In 2011, I was casting around for the subject of my next biography when my literary agent, Edward Hibbert, suggested Sue Mengers, the celebrated, groundbreaking Hollywood agent of the 1970s and ’80s.
At first I hesitated. I had pegged Mengers as a rather superficial player in the Hollywood renaissance of the ’70s, and I wasn’t sure that her life had enough intrinsic “value” to merit a book. I had followed her triumphs as an agent back in her heyday in the ’70s and early ’80s, because a lot of ink was spilled on her. But because Sue was a behind-the-scenes figure, I couldn’t automatically plug into my own feelings about her body of work. More than I had with any of other books on Eileen Farrell, The Bennett sisters, Ethel Merman and Pauline Kael, with Mengers I would have to start from scratch.
What followed were two years of talking to both major and minor players in Sue’s life. Some interviews were as exciting as live stage performances. I asked comedienne Kathy Griffin a total of five questions, then sat back and listened as she launched into a rapid-fire, astonishingly complete portrait of her friendship with Sue. Peter Bogdanovich recalled his slow warm-up to Sue’s bulldozer businesswoman side. Cher told me a moving story about what it felt like to be the only unemployed guest at one of Sue’s famous dinners, while everyone else at the table was starring in a major studio film. Jacqueline Bisset remembered how Sue could intimidate her into accepting a film role that the actress wasn’t sure about by suggesting that if she didn’t do it, she would never get another offer. Fran Lebowitz remembered a trip to Israel in which Sue held Prime Minister Shimon Peres spellbound with her uncensored account of who was sleeping with whom in Hollywood.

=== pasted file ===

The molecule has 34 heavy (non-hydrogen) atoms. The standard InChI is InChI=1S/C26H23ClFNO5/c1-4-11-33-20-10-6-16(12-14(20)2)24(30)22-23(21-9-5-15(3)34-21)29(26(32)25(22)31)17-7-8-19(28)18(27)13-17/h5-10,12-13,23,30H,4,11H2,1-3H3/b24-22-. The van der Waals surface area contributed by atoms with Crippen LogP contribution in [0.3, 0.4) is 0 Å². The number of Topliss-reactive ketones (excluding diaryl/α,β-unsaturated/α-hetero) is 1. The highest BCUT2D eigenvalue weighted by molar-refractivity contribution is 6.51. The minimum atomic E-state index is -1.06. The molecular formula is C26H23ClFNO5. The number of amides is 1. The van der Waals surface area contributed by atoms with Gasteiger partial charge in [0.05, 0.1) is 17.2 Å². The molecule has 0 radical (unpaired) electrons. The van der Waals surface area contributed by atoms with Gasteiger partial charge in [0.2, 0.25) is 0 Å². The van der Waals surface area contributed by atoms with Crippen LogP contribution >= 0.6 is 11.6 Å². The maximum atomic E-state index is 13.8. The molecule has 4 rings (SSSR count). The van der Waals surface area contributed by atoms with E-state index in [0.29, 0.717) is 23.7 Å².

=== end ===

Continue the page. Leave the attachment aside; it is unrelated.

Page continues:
Piece by piece, the recollections I was getting were forming a vivid tapestry of life in 1970s Hollywood, and it was now my job to make sure that I successfully transmitted this to the reader.
But when I begin the actual writing of a biography, something very specific happens, every time: I start to feel a profound personal identification with the subject that may have eluded me until the moment when I sit down to write the first chapter. I try to refrain from over-explaining, over-analyzing; I prefer that the reader participates in that process and does some of the work, based on the structure and psychological profile I have presented. But I do think a good biographer needs to make his own presence and concerns subtly felt behind the arc of the story he is telling. It’s almost like a form of the old Lee Strasberg “sense memory” exercise—drawing on your own past and feelings and hoping that—without ever intruding on the narrative— they will help give your subject the breath of life.
In Ethel Merman: A Life, it was Merman’s fierce work ethic that pulled me to her; in Pauline Kael: A Life in the Dark, it was Kael’s “outsider” status—a Westerner cracking through to the New York literary establishment—that turned the key. In Can I Go Now?, I connected instinctively with Sue Mengers’ penchant for saying what no one else in the room was willing to say.